14.1 Shapes of molecules and ions (HL) 14.1.1 State and predict the shape and bond angles using the VSEPR theory for 5 and 6 negative charge centers.
Molecules with more than 4 electron pairs • Molecules with more than 8 valence electrons [expanded valence shell] • Form when an atom can ‘promote’ one of more electron from a doubly filled s- or p-orbital into an unfilled low energy d-orbital • Only in period 3 or higher because that is where unused d-orbitals begin
Why does this ‘promotion’ occur? • When atoms absorb energy (heat, electricity, etc…)their electrons become excited and move from a lower energy level orbital to a slightly higher one. • How many new bonding sites formed depends on how many valence electrons are excited.
Exceptions to the octet rule. Shows sulphur achieving 8, 10 and 12 valence electrons due to energy input and excited electrons. • http://www.saskschools.ca/curr_content/chem20/covmolec/exceptns.html
Trigonal Bipyramidal • Normally would have 3 bp, but the lone pair has moved from the p-orbital to include the d-orbital, allowing for 2 additional bonding sites. • Ex: PCl5
BrF5 is square pyramidal SF6 is octahedral XeF4 is square planar
Bond angles • In general, the greater the bond angle, the weaker the repulsions. • Equatorial- equatorial (120 o) repulsions are weaker than axial- equatorial (90o) repulsions. • Equatorial: lie on the trigonal plane (straight across) • Axial: lies above and below the trigonal plane (up and down)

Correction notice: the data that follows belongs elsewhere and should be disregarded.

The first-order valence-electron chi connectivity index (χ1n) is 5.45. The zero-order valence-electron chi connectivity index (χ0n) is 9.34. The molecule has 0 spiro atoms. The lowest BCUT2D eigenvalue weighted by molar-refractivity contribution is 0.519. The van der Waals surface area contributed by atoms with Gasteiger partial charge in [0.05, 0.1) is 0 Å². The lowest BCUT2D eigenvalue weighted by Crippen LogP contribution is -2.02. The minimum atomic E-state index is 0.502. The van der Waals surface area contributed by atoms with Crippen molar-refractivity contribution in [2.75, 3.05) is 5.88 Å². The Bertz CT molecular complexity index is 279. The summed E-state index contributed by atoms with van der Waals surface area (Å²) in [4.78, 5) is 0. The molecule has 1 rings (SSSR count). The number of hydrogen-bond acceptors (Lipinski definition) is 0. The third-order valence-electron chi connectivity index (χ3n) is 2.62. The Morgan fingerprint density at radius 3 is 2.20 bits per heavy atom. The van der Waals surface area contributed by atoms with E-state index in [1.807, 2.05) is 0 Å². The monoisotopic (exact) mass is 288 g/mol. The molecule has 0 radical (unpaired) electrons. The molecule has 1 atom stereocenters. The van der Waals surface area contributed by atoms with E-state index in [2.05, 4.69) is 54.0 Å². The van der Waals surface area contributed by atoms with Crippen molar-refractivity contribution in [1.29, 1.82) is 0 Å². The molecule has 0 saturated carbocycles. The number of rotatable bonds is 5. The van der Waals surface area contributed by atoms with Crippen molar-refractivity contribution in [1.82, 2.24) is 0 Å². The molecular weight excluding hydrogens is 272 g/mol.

Remember that lone pairs cause more repulsion than bonding sites, so expect the bond angle to be changed should there be lone pairs, or double or triple bonds involved (multiple bonds also cause more repulsion than expected)
ClF3 PF5 XeO2F2 SOF4 SCl6 IF4+ ICl4- T-shaped Trigonal bipyramidal Seesaw Trigonal bipyramidal Octahedral Seesaw Square planar Practice:
14.2 Hybridization. 14.2.1 Describe σ (sigma) and π (pi) bonds 14.2.2 State and explain the meaning of the term hybridization 14.2.3 Discuss the relationships between Lewis structures, molecular shapes and types of hybridization (sp, sp2, sp3).
hybridization • the concept of mixing atomic orbitals to form new hybrid orbitals • Used to help explain some atomic bonding properties and the shape of molecular orbitals for molecules. • The valence orbitals (outermost s and p orbitals) are hybridised (mathematically mixed) before bonding, converting some of the dissimilar s and p orbitals into identical hybrid spn orbitals • We must know sp, sp2, and sp3 hydrid orbitals